Thursday, November 20, 2008

Saucy economy...

Hull's highest profile Tory blogger, Andrew Allison, is using an interesting measure to gauge the downturn in the economy: the price of a bottle of Lea and Perrrins Worcestershire Sauce. Three months ago, Andrew picked up a bottle of L&P for £1.79. Now, he's having to pay 30p more. Quite some hike. But it doesn't appear to be putting AA off parting with his cash. It is not a measure that I could use with any confidence - in my 40-plus years I have only ever owned one bottle of L&P. I bought it in around 1987 and it was left on a shelf for a decade, gathering dust and never used, until I decided to throw it out. I can't recall how much I paid but I imagine it was significantly less than £2.09. I have since often wondered who actually buys and then subsequently uses L&P - having checked out numerous friends kitchen cupboards over the years I have happened upon many dusty and seemingly unopened bottles stashed away, suggesting that this is the kind of product that many people feel the need to buy but then never find any use for this anchovy-laden brown gunk because they realise that nobody drinks Bloody Mary's anymore and there are nicer things with which to blend, baste and marinate. Anyway, the answer is Andrew Allison and Andy, as I often dream about calling him, could, quite possibly, be the saviour of the world economy if he ups his L&P consumption. What price that?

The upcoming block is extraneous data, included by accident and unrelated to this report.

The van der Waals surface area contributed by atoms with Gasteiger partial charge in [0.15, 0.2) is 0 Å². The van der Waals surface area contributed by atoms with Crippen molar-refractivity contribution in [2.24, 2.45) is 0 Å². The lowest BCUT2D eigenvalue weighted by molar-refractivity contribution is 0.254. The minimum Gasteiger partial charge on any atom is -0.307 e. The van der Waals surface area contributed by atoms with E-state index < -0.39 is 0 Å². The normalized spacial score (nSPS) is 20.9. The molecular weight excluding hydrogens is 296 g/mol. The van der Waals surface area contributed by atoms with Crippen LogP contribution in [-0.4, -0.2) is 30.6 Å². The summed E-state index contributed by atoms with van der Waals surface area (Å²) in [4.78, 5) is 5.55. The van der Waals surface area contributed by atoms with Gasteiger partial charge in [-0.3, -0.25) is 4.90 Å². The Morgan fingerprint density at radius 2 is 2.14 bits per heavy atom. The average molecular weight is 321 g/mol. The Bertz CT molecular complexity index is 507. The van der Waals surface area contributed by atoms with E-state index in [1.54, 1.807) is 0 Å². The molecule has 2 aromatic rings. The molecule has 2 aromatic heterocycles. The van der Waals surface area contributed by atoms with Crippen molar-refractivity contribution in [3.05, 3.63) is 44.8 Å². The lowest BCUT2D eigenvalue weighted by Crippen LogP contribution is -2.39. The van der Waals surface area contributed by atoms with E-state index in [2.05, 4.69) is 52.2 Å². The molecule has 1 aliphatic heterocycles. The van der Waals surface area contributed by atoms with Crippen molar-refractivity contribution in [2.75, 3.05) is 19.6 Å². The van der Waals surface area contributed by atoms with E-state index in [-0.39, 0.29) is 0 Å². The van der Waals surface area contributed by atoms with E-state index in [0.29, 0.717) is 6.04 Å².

1 comment:

Music Man said...

"Hull's highest profile Tory blogger" is an achievement that cannot be too difficult to reach. I would urge Andrew to look a bit more closely into the story behind his L&P, if he did he would realise there is serious over fishing of the anchovy which is having a severe effect on penguin populations in the South Atlantic. Not all price rises are due to nasty bankers, some are due to the depletion of scarce food resources caused by our actions. To put it on a level that the top Tory blogger might understand, he only has to watch the film 'Happy Feet' and see the trawlers stealing the anchovies from the penguins to grasp the effects.